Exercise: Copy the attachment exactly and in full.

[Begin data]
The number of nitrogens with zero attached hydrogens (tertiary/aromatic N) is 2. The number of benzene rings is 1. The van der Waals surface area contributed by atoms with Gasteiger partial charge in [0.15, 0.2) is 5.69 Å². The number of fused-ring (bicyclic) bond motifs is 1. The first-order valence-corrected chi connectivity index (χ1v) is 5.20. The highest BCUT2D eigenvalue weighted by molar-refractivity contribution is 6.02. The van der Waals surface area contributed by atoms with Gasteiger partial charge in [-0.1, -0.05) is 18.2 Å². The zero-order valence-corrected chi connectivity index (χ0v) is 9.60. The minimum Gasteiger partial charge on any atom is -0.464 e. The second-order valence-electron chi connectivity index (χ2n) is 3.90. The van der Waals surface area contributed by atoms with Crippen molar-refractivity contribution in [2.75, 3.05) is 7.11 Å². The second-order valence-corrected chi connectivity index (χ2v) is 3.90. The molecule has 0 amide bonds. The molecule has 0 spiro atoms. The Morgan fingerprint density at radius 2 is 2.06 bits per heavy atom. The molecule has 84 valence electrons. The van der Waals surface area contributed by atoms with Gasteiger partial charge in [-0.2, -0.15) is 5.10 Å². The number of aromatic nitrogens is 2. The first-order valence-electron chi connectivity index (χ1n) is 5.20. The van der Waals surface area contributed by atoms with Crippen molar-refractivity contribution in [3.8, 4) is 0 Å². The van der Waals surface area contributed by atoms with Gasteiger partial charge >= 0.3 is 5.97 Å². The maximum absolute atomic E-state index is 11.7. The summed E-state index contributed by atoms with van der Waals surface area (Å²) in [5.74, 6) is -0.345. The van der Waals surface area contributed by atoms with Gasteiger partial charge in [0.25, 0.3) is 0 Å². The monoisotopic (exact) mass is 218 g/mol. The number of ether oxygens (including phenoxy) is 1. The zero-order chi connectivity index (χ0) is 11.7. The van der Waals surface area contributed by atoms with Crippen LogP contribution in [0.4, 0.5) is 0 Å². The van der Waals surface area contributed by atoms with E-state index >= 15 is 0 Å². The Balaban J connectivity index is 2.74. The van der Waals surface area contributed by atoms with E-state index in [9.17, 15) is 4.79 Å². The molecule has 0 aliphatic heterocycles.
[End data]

The number of nitrogens with zero attached hydrogens (tertiary/aromatic N) is 2. The number of benzene rings is 1. The van der Waals surface area contributed by atoms with Gasteiger partial charge in [0.15, 0.2) is 5.69 Å². The number of fused-ring (bicyclic) bond motifs is 1. The first-order valence-corrected chi connectivity index (χ1v) is 5.20. The highest BCUT2D eigenvalue weighted by molar-refractivity contribution is 6.02. The van der Waals surface area contributed by atoms with Gasteiger partial charge in [-0.1, -0.05) is 18.2 Å². The zero-order valence-corrected chi connectivity index (χ0v) is 9.60. The minimum Gasteiger partial charge on any atom is -0.464 e. The second-order valence-electron chi connectivity index (χ2n) is 3.90. The van der Waals surface area contributed by atoms with Crippen molar-refractivity contribution in [2.75, 3.05) is 7.11 Å². The second-order valence-corrected chi connectivity index (χ2v) is 3.90. The molecule has 0 amide bonds. The molecule has 0 spiro atoms. The Morgan fingerprint density at radius 2 is 2.06 bits per heavy atom. The molecule has 84 valence electrons. The van der Waals surface area contributed by atoms with Gasteiger partial charge in [-0.2, -0.15) is 5.10 Å². The number of aromatic nitrogens is 2. The first-order valence-electron chi connectivity index (χ1n) is 5.20. The van der Waals surface area contributed by atoms with Crippen molar-refractivity contribution in [3.8, 4) is 0 Å². The van der Waals surface area contributed by atoms with Gasteiger partial charge >= 0.3 is 5.97 Å². The maximum absolute atomic E-state index is 11.7. The summed E-state index contributed by atoms with van der Waals surface area (Å²) in [5.74, 6) is -0.345. The van der Waals surface area contributed by atoms with Gasteiger partial charge in [0.25, 0.3) is 0 Å². The monoisotopic (exact) mass is 218 g/mol. The number of ether oxygens (including phenoxy) is 1. The zero-order chi connectivity index (χ0) is 11.7. The van der Waals surface area contributed by atoms with Crippen LogP contribution in [0.4, 0.5) is 0 Å². The van der Waals surface area contributed by atoms with E-state index >= 15 is 0 Å². The Balaban J connectivity index is 2.74. The van der Waals surface area contributed by atoms with E-state index in [9.17, 15) is 4.79 Å². The molecule has 0 aliphatic heterocycles.